He has also provided support in the community for those struggling with addiction, homelessness and the legacy of residential schools. Last month, Holland spoke out in favour of supervised injection sites for Edmonton to deal with the growing opioid crisis in Alberta.

In 2016, he was gifted with an eagle feather headdress by a Kainai elder from the Blood Reserve in southern Alberta and given a Cree name, translated as “Man with a Good Heart.”  

Holland received the Queen Elizabeth II Golden Jubilee Medal in 2002, as well as the Capital Region Integrity Award from the Rotary Club of Edmonton in 2007. 

The avenue next to Sacred Heart Church was even renamed Father Jim Holland Way.

(This article was corrected on May 23, 2017)

Parishioners react with disappointment

Frank Vidic

There was an audible “No!” when parishioners at Sacred Heart Church of the First Peoples learned on Sunday that they would be losing their beloved pastor, Father Jim Holland.

Holland announced during Mass that his religious order, the Missionary Oblates of Mary Immaculate, has assigned two new pastors to take over the parish in July. Holland, 75, has been offered a year’s sabbatical.

“One of the hugest mistakes they will ever make is trying to oust him again,” said Frank Vidic, a parishioner who also rents a room from Holland.

“There will be total upheaval from First Nations people. It’s totally ridiculous. Whoever has that gavel and is swinging it, they are swinging it in the wrong direction,” said Vidic, who is aboriginal.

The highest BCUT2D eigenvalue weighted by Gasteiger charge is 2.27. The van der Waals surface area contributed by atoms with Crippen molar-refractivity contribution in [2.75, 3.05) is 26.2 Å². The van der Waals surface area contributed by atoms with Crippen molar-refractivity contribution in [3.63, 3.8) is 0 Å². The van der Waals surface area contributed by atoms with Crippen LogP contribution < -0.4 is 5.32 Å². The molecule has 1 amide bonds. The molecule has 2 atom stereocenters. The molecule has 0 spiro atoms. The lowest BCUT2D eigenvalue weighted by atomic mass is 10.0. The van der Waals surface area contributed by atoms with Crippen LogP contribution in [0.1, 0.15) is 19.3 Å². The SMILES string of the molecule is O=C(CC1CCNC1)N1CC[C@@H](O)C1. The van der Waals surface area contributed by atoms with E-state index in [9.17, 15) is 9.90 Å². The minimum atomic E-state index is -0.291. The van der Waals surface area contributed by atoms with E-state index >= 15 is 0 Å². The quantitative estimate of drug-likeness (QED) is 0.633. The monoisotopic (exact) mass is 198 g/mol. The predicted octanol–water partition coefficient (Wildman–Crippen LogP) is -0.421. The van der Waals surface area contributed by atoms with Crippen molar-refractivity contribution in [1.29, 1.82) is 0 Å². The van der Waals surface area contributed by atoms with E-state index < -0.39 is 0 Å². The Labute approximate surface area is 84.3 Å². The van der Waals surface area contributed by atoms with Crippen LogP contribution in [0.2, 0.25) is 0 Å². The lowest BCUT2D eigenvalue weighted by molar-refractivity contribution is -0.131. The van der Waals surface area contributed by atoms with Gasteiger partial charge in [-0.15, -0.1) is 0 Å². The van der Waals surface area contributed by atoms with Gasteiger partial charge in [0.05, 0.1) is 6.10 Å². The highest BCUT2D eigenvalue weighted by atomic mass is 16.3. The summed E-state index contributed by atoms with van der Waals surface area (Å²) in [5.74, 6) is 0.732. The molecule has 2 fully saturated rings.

“There isn’t one segment or group that doesn’t love him with all their hearts, not only the natives.”

Vidic noted Holland is also the celebrant of Mass for the Eritrean community of Sacred Heart Parish.

The Oblates kept Holland on as pastor after more than 2,600 people signed a petition two years ago to keep the popular pastor, who has led the parish since he was ordained in 1995.

“There are lots of elders who say they won’t come anymore if Father Jim leaves,” said Colin Levangie, who has known Holland for more than 30 years.Colin Levangie

“The First Peoples are still being marginalized and Father Jim is reaching them. It’s an injustice to the people. The community was left out in the dark again.”

Levangie, who has a First Nations background, said he helped start the 2015 petition that helped keep Holland at Sacred Heart. He has no plans to start a second one but will sign it if it’s circulated.

“I really feel the depth and the sorrow of the aboriginal community at this time,” said Elaine Dunnigan, who has been a member of Sacred Heart Parish for more than 20 years.

“His role as pastor, as Pope Francis says, is to have the smell of the people on his cassock,” Dunnigan said. “He does that both literally and figuratively. He tries to welcome people with wide, wide arms.”

Dunnigan said parishioners hoped there would more of a “passing of the torch. He could have used help for all those years.”

“I don’t like it because he’s doing a great job, and it’s wrong for them to try to change that,” said Almer Waniandy, whose background is Iroquois and who has been a parishioner for about 10 years. 

“He has a way to talk to the First Nations and they love him so much. We are his people.”